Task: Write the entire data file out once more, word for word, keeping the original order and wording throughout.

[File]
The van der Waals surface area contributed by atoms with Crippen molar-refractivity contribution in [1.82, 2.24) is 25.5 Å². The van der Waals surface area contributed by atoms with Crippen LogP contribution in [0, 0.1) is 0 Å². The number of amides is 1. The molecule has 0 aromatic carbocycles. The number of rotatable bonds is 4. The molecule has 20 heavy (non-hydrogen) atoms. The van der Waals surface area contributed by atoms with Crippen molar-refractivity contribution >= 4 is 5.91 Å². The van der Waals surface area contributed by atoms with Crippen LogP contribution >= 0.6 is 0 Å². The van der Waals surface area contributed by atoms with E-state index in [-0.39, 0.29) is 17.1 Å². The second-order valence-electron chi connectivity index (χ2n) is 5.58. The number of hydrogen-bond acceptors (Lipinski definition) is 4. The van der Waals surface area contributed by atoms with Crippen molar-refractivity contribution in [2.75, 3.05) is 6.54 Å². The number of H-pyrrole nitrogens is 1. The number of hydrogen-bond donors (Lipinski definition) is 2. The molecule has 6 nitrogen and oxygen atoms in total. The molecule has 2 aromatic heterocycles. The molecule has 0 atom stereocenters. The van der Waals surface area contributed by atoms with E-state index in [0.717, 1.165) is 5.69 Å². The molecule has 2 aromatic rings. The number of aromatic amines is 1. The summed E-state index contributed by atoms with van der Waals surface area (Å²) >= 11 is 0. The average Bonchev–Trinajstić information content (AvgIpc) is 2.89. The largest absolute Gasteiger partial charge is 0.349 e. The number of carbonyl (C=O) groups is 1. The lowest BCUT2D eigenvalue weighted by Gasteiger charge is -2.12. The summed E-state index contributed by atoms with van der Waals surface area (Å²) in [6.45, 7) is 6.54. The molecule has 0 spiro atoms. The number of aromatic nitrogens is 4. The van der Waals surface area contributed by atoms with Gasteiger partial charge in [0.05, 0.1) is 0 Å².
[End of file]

The van der Waals surface area contributed by atoms with Crippen molar-refractivity contribution in [1.82, 2.24) is 25.5 Å². The van der Waals surface area contributed by atoms with Crippen LogP contribution in [0, 0.1) is 0 Å². The number of amides is 1. The molecule has 0 aromatic carbocycles. The number of rotatable bonds is 4. The molecule has 20 heavy (non-hydrogen) atoms. The van der Waals surface area contributed by atoms with Crippen molar-refractivity contribution >= 4 is 5.91 Å². The van der Waals surface area contributed by atoms with Crippen LogP contribution >= 0.6 is 0 Å². The van der Waals surface area contributed by atoms with E-state index in [-0.39, 0.29) is 17.1 Å². The second-order valence-electron chi connectivity index (χ2n) is 5.58. The number of hydrogen-bond acceptors (Lipinski definition) is 4. The van der Waals surface area contributed by atoms with Crippen molar-refractivity contribution in [2.75, 3.05) is 6.54 Å². The number of H-pyrrole nitrogens is 1. The number of hydrogen-bond donors (Lipinski definition) is 2. The molecule has 6 nitrogen and oxygen atoms in total. The molecule has 2 aromatic heterocycles. The molecule has 0 atom stereocenters. The van der Waals surface area contributed by atoms with E-state index in [0.717, 1.165) is 5.69 Å². The molecule has 2 aromatic rings. The number of aromatic amines is 1. The summed E-state index contributed by atoms with van der Waals surface area (Å²) >= 11 is 0. The average Bonchev–Trinajstić information content (AvgIpc) is 2.89. The largest absolute Gasteiger partial charge is 0.349 e. The number of carbonyl (C=O) groups is 1. The lowest BCUT2D eigenvalue weighted by Gasteiger charge is -2.12. The summed E-state index contributed by atoms with van der Waals surface area (Å²) in [6.45, 7) is 6.54. The molecule has 0 spiro atoms. The number of aromatic nitrogens is 4. The van der Waals surface area contributed by atoms with Gasteiger partial charge in [0.05, 0.1) is 0 Å².